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Pr. George's Water Restrictions Cleared

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Washington Post Staff Writers
Tuesday, November 18, 2008; 10:00 AM

Water restrictions that have affected tens of thousands of people in central Prince George's County since Saturday were lifted as of 7:30 this morning, after a second round of tests showed that a break in a water main did not contaminate the water supply, authorities said.

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Consumers should flush all cold-water taps for five minutes before resuming regular water use, Washington Suburban Sanitary Commission spokesman Mike McGill said. That recommendation also applies to water lines in refrigerators. Residents and businesses should dispose of any ice that was made after 2 a.m., and also throw out the first three batches of ice made by automatic ice dispensers, McGill said. Ice trays and ice maker containers then should be wiped clean with a solution of two tablespoons bleach to one gallon of water.

"We understand that the boil water advisory did cause an inconvenience for our customers," said Teresa D. Daniell, the commission's interim general manager. "However, providing safe, reliable water is of the utmost importance. For the health and safety of our customers, WSSC needed to take all necessary precautions."

McGill said consumers with questions about water safety can contact the commission at communications@wsscwater.com.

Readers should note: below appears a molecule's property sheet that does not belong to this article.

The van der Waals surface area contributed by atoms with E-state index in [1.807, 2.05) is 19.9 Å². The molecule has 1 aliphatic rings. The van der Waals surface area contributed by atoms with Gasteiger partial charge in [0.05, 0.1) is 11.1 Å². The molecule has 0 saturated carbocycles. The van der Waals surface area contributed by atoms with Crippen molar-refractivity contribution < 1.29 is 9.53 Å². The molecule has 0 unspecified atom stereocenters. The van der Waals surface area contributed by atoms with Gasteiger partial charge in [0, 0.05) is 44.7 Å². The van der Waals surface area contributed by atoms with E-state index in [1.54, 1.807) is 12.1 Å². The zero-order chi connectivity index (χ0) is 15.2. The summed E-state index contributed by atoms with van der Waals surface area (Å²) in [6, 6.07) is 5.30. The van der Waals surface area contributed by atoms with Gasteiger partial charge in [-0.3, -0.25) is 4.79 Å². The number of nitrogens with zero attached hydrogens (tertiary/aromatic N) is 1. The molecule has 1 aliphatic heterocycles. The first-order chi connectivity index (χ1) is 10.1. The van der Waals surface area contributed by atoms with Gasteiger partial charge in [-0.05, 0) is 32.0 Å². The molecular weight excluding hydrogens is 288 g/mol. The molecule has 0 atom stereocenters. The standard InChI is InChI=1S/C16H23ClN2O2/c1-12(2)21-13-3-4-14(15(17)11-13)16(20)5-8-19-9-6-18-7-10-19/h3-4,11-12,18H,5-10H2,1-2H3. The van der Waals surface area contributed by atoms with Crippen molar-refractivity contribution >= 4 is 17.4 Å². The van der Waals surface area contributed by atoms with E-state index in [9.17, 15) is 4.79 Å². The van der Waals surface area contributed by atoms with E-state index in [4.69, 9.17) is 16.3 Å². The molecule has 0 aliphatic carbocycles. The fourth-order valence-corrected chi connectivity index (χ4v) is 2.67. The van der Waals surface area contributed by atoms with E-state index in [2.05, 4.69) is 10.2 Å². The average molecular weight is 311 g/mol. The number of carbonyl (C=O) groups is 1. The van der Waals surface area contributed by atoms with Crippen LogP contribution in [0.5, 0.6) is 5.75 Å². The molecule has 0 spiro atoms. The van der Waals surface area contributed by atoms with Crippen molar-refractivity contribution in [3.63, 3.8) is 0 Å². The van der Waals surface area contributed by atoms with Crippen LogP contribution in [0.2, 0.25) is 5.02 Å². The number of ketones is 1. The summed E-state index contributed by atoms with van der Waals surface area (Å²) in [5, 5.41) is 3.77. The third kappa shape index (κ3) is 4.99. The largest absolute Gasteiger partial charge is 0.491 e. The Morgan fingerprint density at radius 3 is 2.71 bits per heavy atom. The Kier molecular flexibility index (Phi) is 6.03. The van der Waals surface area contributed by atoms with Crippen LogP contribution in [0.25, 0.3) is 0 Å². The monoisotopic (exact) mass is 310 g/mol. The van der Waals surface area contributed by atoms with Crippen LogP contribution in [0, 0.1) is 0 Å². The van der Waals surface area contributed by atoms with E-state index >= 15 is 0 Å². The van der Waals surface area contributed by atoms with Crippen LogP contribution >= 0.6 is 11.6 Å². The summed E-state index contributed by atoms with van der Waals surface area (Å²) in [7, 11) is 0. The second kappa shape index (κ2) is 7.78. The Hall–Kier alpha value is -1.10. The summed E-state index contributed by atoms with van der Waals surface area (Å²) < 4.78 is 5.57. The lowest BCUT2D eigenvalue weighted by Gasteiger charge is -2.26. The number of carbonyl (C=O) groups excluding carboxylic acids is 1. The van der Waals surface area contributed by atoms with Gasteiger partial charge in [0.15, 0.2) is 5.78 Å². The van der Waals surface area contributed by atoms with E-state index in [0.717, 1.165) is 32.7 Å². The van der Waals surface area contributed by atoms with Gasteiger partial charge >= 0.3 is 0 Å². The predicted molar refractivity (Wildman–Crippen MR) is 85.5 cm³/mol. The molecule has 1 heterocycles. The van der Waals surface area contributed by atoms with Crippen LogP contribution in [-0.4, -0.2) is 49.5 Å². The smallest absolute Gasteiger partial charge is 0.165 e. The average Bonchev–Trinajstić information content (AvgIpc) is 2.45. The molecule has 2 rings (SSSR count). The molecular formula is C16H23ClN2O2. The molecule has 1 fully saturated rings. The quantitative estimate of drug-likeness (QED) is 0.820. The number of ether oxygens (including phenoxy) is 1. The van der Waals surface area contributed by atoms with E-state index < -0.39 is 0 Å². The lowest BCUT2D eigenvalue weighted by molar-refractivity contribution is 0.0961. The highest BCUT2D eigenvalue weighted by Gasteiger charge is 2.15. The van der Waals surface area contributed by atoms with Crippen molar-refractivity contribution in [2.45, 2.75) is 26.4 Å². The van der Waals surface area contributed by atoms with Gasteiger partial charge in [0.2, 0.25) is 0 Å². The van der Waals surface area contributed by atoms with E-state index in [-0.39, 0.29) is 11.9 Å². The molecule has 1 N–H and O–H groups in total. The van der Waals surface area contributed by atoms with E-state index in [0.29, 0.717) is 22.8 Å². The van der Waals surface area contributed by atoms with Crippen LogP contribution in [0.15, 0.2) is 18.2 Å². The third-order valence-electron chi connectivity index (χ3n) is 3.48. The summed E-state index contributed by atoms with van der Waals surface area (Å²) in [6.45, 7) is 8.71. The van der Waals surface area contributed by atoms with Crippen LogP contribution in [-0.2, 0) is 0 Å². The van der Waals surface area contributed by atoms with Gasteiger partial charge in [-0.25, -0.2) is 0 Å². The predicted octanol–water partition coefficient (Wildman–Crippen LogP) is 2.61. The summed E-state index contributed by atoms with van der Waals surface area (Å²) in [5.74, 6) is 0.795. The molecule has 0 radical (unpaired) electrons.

The rupture of the water main Saturday occurred at the site of a construction project to erect two traffic lights on Central Avenue at the Capital Beltway. Crews from the sanitary commission were working to determine whether the construction or the age of the pipes caused the break.

The break reduced water pressure across a large swath of Prince George's, a situation that could allow contaminants to enter the pipes, McGill said. "In this case, we had a significant loss of pressure for an extended period of time over a large area and that's why the determination was made to put out the advisory," McGill said.

However, in both rounds of testing, no harmful bacteria was found.

Yesterday, 16 schools in the affected 39-square-mile area scurried to procure bottled water for their students. The county jail also brought in bottles for its inmates. Signs at the county administration building in Upper Marlboro urged employees to boil their water at home and bring it to work. The break affected thousands of homes, along with the county courthouse; school board headquarters; the Boulevard at Capital Centre shopping center; several strip malls; at least three senior citizen residential facilities; and a hospital, officials said.

The order to boil any tap water before using it was the second in the agency's 90-year history. The first came in June, when much of northern Montgomery County was left boiling water for days after a 48-inch water main broke. Officials say they are grappling with how to deal with what they consider the system's failing infrastructure at a time of reduced revenue and general belt-tightening.

"They instructed us that if we were going to use the water, we had to boil it," Carla Bowens, a family consumer sciences teacher at Largo High School, said yesterday. "We were going to make cookies today, but I just suspended my lab. I just didn't want to take any risks with the students, and it's too dangerous and time-consuming to boil all that water."

Hundreds of cases of water were delivered for students, cafeteria workers boiled water for food preparation and water fountains were cordoned off and signs posted warning students and staff to refrain from using them, schools spokesman John White said.

At the jail, "we brought in 3,000 bottles of water to take care of the inmates, then we'll get more if we need it," said Vernon Herron, the county's director of public safety.


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